As ever the repetitive mention that wins alone don’t count, teams long for high profile success rather than picking off wins in a 2.1 stage race, like Cannondale-Garmin did on a morning split stage in the Criterium International, great to win a race but few saw it happen. The point is that morale takes a hit, teams unable to win even the smaller races risk a psychosis and the vicious circle of few wins meaning more pressure, more nerves and so less success.

Now for the Pro Conti rankings where the combined total for the top three teams is less than that of the first team in the World Tour, illustrative of the slimmer pickings. Rusvelo lead but can you name a win? It goes to the point made about Ilnur Zakarin the other day, that Russian riders are foreign commodities who seem to operate in a silo that few look into. All the team’s win come in domestic races like the GP Adygeya and GP Sochi.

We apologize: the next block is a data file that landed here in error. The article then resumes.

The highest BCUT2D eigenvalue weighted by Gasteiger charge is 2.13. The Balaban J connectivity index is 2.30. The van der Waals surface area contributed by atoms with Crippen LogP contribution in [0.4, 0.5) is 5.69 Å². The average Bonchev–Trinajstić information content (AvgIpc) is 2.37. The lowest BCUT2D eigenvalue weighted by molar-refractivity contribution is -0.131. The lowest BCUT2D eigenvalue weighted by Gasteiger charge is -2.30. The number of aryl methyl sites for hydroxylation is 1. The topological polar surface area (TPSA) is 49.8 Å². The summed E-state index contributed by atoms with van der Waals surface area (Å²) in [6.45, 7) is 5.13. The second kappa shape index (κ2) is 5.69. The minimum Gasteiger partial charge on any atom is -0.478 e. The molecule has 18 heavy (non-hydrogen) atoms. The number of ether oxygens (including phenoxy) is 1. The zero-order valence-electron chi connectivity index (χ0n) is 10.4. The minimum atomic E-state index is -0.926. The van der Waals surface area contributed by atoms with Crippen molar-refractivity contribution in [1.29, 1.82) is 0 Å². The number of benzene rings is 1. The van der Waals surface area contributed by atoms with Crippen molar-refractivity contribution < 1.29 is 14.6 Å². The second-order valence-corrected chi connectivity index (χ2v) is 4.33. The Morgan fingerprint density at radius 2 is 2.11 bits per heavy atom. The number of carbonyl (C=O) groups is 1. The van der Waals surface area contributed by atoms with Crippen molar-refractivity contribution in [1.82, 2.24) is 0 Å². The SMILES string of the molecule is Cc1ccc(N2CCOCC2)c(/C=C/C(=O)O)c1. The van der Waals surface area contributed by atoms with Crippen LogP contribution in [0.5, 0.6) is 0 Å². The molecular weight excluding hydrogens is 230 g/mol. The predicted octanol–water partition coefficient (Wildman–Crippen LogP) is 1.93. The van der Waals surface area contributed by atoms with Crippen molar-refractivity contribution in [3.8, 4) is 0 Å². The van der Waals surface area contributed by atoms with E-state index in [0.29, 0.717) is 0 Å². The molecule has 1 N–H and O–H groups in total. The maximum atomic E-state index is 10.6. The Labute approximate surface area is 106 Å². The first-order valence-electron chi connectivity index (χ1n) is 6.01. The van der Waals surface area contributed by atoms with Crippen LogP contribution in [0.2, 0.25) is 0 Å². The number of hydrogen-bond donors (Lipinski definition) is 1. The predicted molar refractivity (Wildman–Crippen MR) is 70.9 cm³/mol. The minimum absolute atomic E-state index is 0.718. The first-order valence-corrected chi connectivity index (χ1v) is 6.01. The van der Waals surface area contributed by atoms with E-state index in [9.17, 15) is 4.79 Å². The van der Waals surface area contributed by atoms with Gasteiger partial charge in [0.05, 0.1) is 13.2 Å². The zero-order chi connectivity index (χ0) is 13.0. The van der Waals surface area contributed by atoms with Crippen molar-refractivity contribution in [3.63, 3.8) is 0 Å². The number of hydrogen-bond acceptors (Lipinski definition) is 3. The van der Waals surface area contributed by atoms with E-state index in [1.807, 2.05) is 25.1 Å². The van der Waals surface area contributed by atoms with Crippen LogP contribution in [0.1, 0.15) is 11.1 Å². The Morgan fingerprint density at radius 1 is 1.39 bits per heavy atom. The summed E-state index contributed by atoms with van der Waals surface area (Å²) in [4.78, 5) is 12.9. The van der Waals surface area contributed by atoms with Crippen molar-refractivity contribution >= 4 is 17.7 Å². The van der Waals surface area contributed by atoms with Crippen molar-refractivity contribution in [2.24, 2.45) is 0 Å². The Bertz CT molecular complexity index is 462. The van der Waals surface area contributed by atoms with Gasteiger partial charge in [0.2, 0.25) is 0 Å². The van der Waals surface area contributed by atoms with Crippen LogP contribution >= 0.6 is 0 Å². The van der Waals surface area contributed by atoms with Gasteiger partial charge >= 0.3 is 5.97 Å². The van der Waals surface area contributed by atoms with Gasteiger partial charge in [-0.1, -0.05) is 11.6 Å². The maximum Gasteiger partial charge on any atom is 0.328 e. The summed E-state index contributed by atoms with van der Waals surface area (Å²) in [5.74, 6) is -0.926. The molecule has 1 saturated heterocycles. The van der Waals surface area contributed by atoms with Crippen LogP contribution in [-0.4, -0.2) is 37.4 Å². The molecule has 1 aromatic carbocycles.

Wouter Wippert

CCC-Sprandi and Drapac both share Pro Conti status but a World Tour win thanks to Maciej Paterski in Catalonia and Wouter Wippert in the Tour Down Under.

Thomas Voeckler explained to L’Equipe the other day just how tough things are for the Europcar team, there’s no new sponsor and the team’s finances are so tight they can’t afford many training camps, use budget hotels all the time and often won’t send a full fleet of vehicles to a race in order to save on fuel and tolls. A team sponsored by a vehicle rental firm can’t afford to run vehicles.